Programmable interaction between quantum magnets

The forces between particles, atoms, molecules, or even macroscopic objects like magnets are determined by the interactions of nature. For example, two closely lying bar magnets realign themselves under the influence of magnetic ...

Researchers propose a simpler design for quantum computers

Today's quantum computers are complicated to build, difficult to scale up, and require temperatures colder than interstellar space to operate. These challenges have led researchers to explore the possibility of building quantum ...

Physicists discover special transverse sound wave

Can you imagine sound traveling in the same way as light does? A research team at City University of Hong Kong (CityU) has discovered a new type of sound wave: The airborne sound wave vibrates transversely and carries both ...

Coal creation mechanism uncovered

The mechanism behind one of the first stages of coal creation may not be what we thought it was, according to a team of researchers who found that microbes were responsible for coal formation and production of methane in ...

Creating a less fragile diamond using fullerenes

A team of researchers from China, Germany and the U.S. has developed a way to create a less fragile diamond. In their paper published in the journal Nature, the group describes their approach to creating a paracrystalline ...

New material could be two superconductors in one

MIT physicists and colleagues have demonstrated an exotic form of superconductivity in a new material the team synthesized only about a year ago. Although predicted in the 1960s, until now this type of superconductivity has ...

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Atom

The atom is a basic unit of matter consisting of a dense, central nucleus surrounded by a cloud of negatively charged electrons. The atomic nucleus contains a mix of positively charged protons and electrically neutral neutrons (except in the case of hydrogen-1, which is the only stable nuclide with no neutron). The electrons of an atom are bound to the nucleus by the electromagnetic force. Likewise, a group of atoms can remain bound to each other, forming a molecule. An atom containing an equal number of protons and electrons is electrically neutral, otherwise it has a positive or negative charge and is an ion. An atom is classified according to the number of protons and neutrons in its nucleus: the number of protons determines the chemical element, and the number of neutrons determine the isotope of the element.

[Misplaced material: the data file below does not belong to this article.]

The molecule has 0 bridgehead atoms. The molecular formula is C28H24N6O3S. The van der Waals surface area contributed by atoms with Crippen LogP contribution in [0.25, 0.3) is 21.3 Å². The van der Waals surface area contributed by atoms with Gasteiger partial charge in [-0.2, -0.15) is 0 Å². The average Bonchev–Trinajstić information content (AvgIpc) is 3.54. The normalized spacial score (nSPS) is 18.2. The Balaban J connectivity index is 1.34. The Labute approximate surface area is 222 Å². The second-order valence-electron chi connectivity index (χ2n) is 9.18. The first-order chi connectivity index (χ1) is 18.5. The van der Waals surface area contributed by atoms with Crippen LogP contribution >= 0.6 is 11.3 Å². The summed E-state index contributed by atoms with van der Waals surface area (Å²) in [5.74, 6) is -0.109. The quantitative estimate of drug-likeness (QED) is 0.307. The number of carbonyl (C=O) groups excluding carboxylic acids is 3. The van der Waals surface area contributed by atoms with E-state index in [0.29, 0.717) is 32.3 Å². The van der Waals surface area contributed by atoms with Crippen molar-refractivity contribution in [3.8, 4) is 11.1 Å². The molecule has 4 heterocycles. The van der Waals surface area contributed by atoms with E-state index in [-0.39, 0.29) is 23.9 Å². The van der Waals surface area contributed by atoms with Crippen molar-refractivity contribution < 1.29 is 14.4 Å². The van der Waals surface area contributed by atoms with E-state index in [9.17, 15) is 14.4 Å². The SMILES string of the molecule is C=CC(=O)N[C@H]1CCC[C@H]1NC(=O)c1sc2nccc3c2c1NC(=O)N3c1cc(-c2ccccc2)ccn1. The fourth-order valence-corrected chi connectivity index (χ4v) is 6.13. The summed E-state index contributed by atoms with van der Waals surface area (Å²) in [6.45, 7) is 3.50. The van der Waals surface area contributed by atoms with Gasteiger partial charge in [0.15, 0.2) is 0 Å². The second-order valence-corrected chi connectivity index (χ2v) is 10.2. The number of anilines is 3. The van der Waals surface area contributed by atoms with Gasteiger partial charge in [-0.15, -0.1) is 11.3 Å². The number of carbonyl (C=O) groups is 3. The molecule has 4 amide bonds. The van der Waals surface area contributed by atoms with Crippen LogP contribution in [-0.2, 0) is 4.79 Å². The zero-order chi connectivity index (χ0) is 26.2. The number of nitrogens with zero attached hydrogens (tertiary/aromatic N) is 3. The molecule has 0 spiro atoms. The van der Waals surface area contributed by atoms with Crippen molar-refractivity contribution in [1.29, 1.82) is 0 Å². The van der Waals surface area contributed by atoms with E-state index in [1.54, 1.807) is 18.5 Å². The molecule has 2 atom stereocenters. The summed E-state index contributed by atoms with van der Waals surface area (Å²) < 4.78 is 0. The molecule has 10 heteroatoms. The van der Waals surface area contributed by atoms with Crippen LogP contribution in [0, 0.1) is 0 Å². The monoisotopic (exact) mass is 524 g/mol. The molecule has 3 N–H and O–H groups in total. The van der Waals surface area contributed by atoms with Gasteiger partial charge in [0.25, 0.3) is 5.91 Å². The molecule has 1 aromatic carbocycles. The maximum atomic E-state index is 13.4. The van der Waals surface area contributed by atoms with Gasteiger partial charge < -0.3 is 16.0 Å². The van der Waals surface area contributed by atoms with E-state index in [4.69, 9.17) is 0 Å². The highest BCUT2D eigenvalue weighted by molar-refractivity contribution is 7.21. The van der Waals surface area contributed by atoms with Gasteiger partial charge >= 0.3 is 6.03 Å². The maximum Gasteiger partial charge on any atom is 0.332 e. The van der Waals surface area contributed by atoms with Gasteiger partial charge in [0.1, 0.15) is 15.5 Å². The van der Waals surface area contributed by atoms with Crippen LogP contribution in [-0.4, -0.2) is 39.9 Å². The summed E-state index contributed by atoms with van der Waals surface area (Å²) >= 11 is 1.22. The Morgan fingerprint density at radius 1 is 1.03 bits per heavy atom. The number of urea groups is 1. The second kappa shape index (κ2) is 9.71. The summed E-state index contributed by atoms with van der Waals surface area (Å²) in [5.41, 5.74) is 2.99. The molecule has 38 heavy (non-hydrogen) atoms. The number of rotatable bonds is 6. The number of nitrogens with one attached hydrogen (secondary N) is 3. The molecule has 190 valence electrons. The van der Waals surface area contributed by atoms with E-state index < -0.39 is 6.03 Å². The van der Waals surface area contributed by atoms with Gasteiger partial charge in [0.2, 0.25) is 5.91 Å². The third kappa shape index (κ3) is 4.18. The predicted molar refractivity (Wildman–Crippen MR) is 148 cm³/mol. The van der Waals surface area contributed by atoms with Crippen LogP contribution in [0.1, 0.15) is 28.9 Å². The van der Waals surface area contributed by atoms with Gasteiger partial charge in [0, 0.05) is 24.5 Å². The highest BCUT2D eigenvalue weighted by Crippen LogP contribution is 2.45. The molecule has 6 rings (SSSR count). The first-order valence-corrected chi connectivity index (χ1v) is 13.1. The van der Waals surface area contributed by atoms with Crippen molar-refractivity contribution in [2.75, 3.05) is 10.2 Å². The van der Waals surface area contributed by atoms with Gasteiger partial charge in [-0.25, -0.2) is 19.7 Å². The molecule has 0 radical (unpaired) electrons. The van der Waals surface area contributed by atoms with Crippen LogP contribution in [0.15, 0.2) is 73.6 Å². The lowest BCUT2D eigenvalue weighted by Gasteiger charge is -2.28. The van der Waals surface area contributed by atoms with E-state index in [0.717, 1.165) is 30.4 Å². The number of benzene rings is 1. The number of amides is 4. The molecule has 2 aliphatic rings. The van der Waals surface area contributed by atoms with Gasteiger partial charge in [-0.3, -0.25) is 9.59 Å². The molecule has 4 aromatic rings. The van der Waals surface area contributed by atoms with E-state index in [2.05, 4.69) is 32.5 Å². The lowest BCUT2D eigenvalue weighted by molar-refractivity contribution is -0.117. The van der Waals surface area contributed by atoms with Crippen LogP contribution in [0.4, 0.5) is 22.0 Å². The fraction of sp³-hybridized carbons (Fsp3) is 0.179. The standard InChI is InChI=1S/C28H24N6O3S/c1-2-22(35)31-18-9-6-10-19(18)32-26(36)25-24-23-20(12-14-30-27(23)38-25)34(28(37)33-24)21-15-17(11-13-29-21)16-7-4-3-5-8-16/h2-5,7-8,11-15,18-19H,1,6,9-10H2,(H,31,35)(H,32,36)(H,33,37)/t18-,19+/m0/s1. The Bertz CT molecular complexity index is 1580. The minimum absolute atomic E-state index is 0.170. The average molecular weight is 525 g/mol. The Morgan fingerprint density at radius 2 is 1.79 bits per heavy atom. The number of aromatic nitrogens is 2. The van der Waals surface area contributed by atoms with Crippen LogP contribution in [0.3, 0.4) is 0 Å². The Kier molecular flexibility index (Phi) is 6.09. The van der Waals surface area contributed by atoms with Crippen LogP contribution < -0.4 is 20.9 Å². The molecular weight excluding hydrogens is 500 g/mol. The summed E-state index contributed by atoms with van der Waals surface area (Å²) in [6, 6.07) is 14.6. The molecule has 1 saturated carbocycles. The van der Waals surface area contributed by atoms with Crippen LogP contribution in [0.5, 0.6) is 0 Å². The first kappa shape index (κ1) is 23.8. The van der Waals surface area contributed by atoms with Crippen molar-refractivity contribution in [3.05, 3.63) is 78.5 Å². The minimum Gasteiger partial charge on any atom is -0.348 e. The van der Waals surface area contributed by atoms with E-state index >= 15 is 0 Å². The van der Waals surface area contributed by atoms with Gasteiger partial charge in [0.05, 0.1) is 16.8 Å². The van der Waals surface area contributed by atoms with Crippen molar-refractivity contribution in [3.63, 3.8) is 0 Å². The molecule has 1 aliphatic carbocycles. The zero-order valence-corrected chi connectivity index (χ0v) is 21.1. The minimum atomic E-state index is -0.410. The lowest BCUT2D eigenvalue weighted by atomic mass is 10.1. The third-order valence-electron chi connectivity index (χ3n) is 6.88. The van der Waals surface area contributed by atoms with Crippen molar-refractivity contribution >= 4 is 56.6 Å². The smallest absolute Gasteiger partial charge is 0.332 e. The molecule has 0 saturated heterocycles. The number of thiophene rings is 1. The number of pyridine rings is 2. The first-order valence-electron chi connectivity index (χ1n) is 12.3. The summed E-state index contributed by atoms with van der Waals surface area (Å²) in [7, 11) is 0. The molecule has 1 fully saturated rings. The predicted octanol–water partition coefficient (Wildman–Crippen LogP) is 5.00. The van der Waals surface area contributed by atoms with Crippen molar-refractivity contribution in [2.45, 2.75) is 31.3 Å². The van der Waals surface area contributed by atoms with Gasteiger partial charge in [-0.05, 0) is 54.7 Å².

The name atom comes from the Greek ἄτομος/átomos, α-τεμνω, which means uncuttable, something that cannot be divided further. The concept of an atom as an indivisible component of matter was first proposed by early Indian and Greek philosophers. In the 17th and 18th centuries, chemists provided a physical basis for this idea by showing that certain substances could not be further broken down by chemical methods. During the late 19th and early 20th centuries, physicists discovered subatomic components and structure inside the atom, thereby demonstrating that the 'atom' was divisible. The principles of quantum mechanics were used to successfully model the atom.

Relative to everyday experience, atoms are minuscule objects with proportionately tiny masses. Atoms can only be observed individually using special instruments such as the scanning tunneling microscope. Over 99.9% of an atom's mass is concentrated in the nucleus, with protons and neutrons having roughly equal mass. Each element has at least one isotope with unstable nuclei that can undergo radioactive decay. This can result in a transmutation that changes the number of protons or neutrons in a nucleus. Electrons that are bound to atoms possess a set of stable energy levels, or orbitals, and can undergo transitions between them by absorbing or emitting photons that match the energy differences between the levels. The electrons determine the chemical properties of an element, and strongly influence an atom's magnetic properties.

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